THE development of full artificial intelligence could spell the end of the human race, physicist Stephen Hawking warned last week.
“It would take off on its own, and redesign itself at an ever increasing rate”, he said. “Humans, who are limited by slow biological evolution, couldn’t compete, and would be superseded.”
Professor Hawking, who has motor neurone disease, was commenting on new machine learning technology applied to his computer-generated voice that analyses the scientist’s words to predict what he is likely to say next.
Fears that machines might take over the world have long been the stuff of science fiction.
Stanley Kubrick’s 2001: A Space Odyssey was a classic of the genre and, although we have yet to produce a computer capable of independent thought in the way Hal was in that movie, we are perhaps moving in that direction.
In a world awash with data, machine learning is becoming a powerful tool to help us aggregate and analyse the vast amounts of information we produce.
Where once computers could only deal with neatly defined data sets, they are now moving beyond number crunching to analysing “big data” — petabytes of heterogeneous information from sources as varied as genetic testing, censuses, electronic health records, scientific papers, Google search terms and Twitter.
For the health sector, this brings potential benefits ranging from early warning of disease outbreaks, to more comprehensive data on rare conditions, or a better understanding of genetic disease risk.
One study, for example, found analysis of Twitter traffic and other informal online news would have provided accurate warning of the cholera outbreak that followed the 2010 Haiti earthquake well ahead of any official announcement.
Informal reports were available up to 2 weeks before government reports, potentially allowing for an earlier response to the outbreak, the researchers from Harvard Medical School said.
Another study examined Wikipedia searches, finding these would not have helped identify the Haiti outbreak, but might accurately predict incidence of influenza, dengue fever and possibly tuberculosis.
The masters of online data analysis at Google have similarly aggregated search terms to create Google Flu Trends and Google Dengue Trends, which estimate current disease activity around the world “in near real-time”.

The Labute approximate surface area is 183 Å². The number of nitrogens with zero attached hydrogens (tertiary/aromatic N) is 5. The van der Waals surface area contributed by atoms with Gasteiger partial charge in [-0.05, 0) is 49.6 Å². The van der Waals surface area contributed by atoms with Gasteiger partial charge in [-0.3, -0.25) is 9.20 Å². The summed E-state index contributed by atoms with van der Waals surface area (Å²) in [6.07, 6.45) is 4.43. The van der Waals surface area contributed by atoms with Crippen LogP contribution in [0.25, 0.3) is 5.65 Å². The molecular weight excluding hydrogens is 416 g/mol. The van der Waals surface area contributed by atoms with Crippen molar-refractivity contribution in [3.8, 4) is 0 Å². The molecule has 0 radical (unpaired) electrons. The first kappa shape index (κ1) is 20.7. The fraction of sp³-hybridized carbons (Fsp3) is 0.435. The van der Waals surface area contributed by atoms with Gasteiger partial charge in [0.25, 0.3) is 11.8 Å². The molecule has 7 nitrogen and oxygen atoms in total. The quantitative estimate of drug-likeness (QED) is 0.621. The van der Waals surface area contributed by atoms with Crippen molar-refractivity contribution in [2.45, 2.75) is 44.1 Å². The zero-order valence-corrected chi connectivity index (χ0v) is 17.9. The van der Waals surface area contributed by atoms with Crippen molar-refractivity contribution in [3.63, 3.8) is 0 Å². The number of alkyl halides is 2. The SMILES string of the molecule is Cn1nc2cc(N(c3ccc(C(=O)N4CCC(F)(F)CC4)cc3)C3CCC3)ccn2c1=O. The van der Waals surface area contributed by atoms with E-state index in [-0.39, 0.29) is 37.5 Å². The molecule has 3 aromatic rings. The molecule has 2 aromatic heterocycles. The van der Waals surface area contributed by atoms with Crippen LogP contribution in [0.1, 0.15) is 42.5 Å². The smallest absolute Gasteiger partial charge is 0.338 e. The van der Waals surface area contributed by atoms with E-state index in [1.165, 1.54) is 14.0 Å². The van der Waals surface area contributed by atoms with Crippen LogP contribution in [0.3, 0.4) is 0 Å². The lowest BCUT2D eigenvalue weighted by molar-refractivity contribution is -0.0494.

It’s not just infectious disease surveillance that could be changed by big data — data analysis could replace clinical trials in some areas of clinical decision making, particularly in rare conditions where quality information can be hard to come by.
A medical team from Stanford University faced precisely that problem when trying to decide whether to initiate anticoagulation therapy in a child with lupus-related kidney failure.
Although they assessed the patient as being at risk of thrombosis, “we were unable to find studies pertaining to anticoagulation in our patient’s situation and were therefore reluctant to pursue that course, given the risk of bleeding”, they later wrote.
Instead, they turned to a database of paediatric lupus patients and, in just 4 hours, were able to conduct an “automated cohort review” that led them to decide the risk of thrombosis outweighed the risk of bleeding.
Could this kind of on-the-spot data analysis become common, as more data become available and computers become ever better at interrogating it?
Canadian doctors argued in JAMA last year increased use of big data in health care was inevitable, given how quickly and cheaply it could provide large quantities of real-world observational evidence.
There are difficult issues, of course — privacy, quality, and the fact that even vast quantities of observational data cannot replace a properly designed clinical trial when it comes to showing a causal effect.
But what does seem clear is that the machines are increasingly going to be doing some of our thinking for us, despite Professor Hawking’s reservations.
Jane McCredie is a Sydney-based science and medicine writer.